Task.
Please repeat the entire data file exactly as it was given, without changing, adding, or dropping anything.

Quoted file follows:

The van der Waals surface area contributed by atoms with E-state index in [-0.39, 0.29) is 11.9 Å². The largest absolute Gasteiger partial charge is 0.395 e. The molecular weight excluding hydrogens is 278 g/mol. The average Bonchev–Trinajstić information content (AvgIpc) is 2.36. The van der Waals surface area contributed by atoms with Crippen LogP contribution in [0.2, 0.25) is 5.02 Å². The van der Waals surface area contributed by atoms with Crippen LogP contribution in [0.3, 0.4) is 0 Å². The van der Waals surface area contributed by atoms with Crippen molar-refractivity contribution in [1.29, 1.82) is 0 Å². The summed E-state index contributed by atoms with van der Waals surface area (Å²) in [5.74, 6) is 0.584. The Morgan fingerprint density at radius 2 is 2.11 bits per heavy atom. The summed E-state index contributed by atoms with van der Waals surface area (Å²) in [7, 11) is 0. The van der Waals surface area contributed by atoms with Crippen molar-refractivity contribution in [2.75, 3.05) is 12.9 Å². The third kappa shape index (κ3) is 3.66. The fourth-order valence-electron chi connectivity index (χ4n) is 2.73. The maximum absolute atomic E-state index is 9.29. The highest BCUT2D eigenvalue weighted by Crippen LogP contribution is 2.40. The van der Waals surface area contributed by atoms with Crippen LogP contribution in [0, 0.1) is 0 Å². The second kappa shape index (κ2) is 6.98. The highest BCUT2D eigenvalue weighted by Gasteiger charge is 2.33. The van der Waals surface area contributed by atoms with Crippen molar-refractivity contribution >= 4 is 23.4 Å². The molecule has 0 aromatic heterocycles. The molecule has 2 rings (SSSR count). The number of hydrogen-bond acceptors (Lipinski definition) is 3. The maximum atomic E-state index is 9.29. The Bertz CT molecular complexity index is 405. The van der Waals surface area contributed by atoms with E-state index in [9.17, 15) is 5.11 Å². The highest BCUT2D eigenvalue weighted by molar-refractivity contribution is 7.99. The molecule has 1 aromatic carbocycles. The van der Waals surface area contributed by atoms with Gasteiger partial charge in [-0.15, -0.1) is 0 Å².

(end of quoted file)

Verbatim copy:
The van der Waals surface area contributed by atoms with E-state index in [-0.39, 0.29) is 11.9 Å². The largest absolute Gasteiger partial charge is 0.395 e. The molecular weight excluding hydrogens is 278 g/mol. The average Bonchev–Trinajstić information content (AvgIpc) is 2.36. The van der Waals surface area contributed by atoms with Crippen LogP contribution in [0.2, 0.25) is 5.02 Å². The van der Waals surface area contributed by atoms with Crippen LogP contribution in [0.3, 0.4) is 0 Å². The van der Waals surface area contributed by atoms with Crippen molar-refractivity contribution in [1.29, 1.82) is 0 Å². The summed E-state index contributed by atoms with van der Waals surface area (Å²) in [5.74, 6) is 0.584. The Morgan fingerprint density at radius 2 is 2.11 bits per heavy atom. The summed E-state index contributed by atoms with van der Waals surface area (Å²) in [7, 11) is 0. The van der Waals surface area contributed by atoms with Crippen molar-refractivity contribution in [2.75, 3.05) is 12.9 Å². The third kappa shape index (κ3) is 3.66. The fourth-order valence-electron chi connectivity index (χ4n) is 2.73. The maximum absolute atomic E-state index is 9.29. The highest BCUT2D eigenvalue weighted by Crippen LogP contribution is 2.40. The van der Waals surface area contributed by atoms with Crippen LogP contribution in [0, 0.1) is 0 Å². The second kappa shape index (κ2) is 6.98. The highest BCUT2D eigenvalue weighted by Gasteiger charge is 2.33. The van der Waals surface area contributed by atoms with Crippen molar-refractivity contribution >= 4 is 23.4 Å². The molecule has 0 aromatic heterocycles. The molecule has 2 rings (SSSR count). The number of hydrogen-bond acceptors (Lipinski definition) is 3. The maximum atomic E-state index is 9.29. The Bertz CT molecular complexity index is 405. The van der Waals surface area contributed by atoms with E-state index in [9.17, 15) is 5.11 Å². The highest BCUT2D eigenvalue weighted by molar-refractivity contribution is 7.99. The molecule has 1 aromatic carbocycles. The van der Waals surface area contributed by atoms with Gasteiger partial charge in [-0.15, -0.1) is 0 Å².